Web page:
Rescooped by Dot MacKenzie from green infographics
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Eco-Literacy Map | Visual.ly

Eco-Literacy Map | Visual.ly | IELTS, ESP and CALL | Scoop.it

'The Visual Communication of Ecological Literacy: Designing, Learning and Emergent Ecological Perception'.

 

The tube map was used to display the relationship between disciplinary traditions within the intensely transdisciplinary research...

 

More information at the infographic link.


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Rescooped by Dot MacKenzie from Geography Education
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Sustainability explained through animation

Watch this short animated movie explaining sustainability created for RealEyes by Igloo Animations...

 


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Rescooped by Dot MacKenzie from Geography Education
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What Would Happen If The Entire World Lived Like Americans?

What Would Happen If The Entire World Lived Like Americans? | IELTS, ESP and CALL | Scoop.it

After making an infographic depicting how much space would be needed to house the entire world’s population based on the densities of various global cities, Tim De Chant of Per Square Mile got to thinking about the land resources it takes to support those same cities.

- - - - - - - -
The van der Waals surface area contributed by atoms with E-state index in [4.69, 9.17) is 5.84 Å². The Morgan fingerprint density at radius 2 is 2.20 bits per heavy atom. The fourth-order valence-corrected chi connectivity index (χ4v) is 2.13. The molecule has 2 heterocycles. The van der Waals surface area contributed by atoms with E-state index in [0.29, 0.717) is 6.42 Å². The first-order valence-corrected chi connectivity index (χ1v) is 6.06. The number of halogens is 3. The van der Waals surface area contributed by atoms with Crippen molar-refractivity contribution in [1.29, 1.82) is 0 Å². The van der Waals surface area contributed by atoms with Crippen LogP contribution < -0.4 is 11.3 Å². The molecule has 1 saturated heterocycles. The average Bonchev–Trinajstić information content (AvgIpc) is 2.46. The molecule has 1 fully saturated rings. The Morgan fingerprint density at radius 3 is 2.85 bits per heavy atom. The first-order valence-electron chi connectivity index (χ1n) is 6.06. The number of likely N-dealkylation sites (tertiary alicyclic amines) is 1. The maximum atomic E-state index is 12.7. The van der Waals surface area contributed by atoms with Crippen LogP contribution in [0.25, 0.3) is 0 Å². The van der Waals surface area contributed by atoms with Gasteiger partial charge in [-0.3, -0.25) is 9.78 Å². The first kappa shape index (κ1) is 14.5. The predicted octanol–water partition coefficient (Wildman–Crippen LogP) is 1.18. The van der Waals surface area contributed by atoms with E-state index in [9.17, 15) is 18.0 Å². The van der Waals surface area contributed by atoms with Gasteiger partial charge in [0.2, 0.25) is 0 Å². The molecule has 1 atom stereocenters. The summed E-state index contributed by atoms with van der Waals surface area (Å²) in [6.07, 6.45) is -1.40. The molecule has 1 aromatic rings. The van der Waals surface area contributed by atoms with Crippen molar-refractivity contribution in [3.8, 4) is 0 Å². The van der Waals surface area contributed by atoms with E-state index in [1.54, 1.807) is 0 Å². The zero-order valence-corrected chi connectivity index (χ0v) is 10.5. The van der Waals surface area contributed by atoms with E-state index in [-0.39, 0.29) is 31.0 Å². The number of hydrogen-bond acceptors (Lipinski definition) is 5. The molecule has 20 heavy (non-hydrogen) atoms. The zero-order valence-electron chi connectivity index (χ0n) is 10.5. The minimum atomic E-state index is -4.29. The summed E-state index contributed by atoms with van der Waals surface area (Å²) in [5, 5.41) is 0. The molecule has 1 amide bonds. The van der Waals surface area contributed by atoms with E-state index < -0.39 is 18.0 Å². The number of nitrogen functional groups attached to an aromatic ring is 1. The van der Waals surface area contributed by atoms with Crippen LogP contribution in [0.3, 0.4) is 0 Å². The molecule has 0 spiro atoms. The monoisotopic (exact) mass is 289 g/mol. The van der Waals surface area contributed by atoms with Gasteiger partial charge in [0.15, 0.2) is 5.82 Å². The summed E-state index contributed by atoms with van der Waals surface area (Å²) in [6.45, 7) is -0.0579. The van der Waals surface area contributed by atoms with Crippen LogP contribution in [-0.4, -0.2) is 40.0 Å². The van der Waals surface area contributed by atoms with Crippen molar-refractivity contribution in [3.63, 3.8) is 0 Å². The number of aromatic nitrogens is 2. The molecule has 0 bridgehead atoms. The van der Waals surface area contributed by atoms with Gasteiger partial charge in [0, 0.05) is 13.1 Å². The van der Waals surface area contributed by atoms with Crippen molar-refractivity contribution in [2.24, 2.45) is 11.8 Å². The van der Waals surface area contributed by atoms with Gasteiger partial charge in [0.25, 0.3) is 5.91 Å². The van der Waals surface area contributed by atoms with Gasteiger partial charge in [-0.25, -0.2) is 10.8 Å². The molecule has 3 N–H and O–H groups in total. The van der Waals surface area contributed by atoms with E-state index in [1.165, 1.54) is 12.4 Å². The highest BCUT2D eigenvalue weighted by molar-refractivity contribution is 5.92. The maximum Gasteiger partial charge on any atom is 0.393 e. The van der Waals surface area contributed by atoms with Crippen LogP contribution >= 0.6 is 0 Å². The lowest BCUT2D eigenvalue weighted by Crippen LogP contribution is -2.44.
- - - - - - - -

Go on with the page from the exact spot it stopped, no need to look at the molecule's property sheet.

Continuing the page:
Tags: consumption, development, resources, energy, density, sustainability.


Via Seth Dixon
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Michelle Carvajal's comment, September 18, 2012 3:23 PM
Its very interesting that the United Arab Emirates would need more land mass than lets say China and the US. I guess what I'm trying to say is that the common misconception of people is that China has the greatest population. I definetely will rescoop this because people could actually see how hard it must be to house people who in essence would need all this land mass to live comfortably.
Thomas D's comment, April 22, 2013 1:13 PM
I thought that this was a very interesting graph and article to read. It shows that if the rest of the world lived like us Americans we would need four times the world’s surface, which is pretty substantial to think about. Although the United Arab Emirates is the leading this graph it’s hard to believe that America is in second. This goes to show that our way of living is out of hand, that the only reason we haven’t consumed everything is because the rest of the world is living of more reasonable amounts of resources or no resources at all. That we need to be as a country more conservative of our resources before we have to rely even more heavily than we already do on other countries. I was surprised to see that India has such a small percentage of resource consummation considering it is such a highly populated country.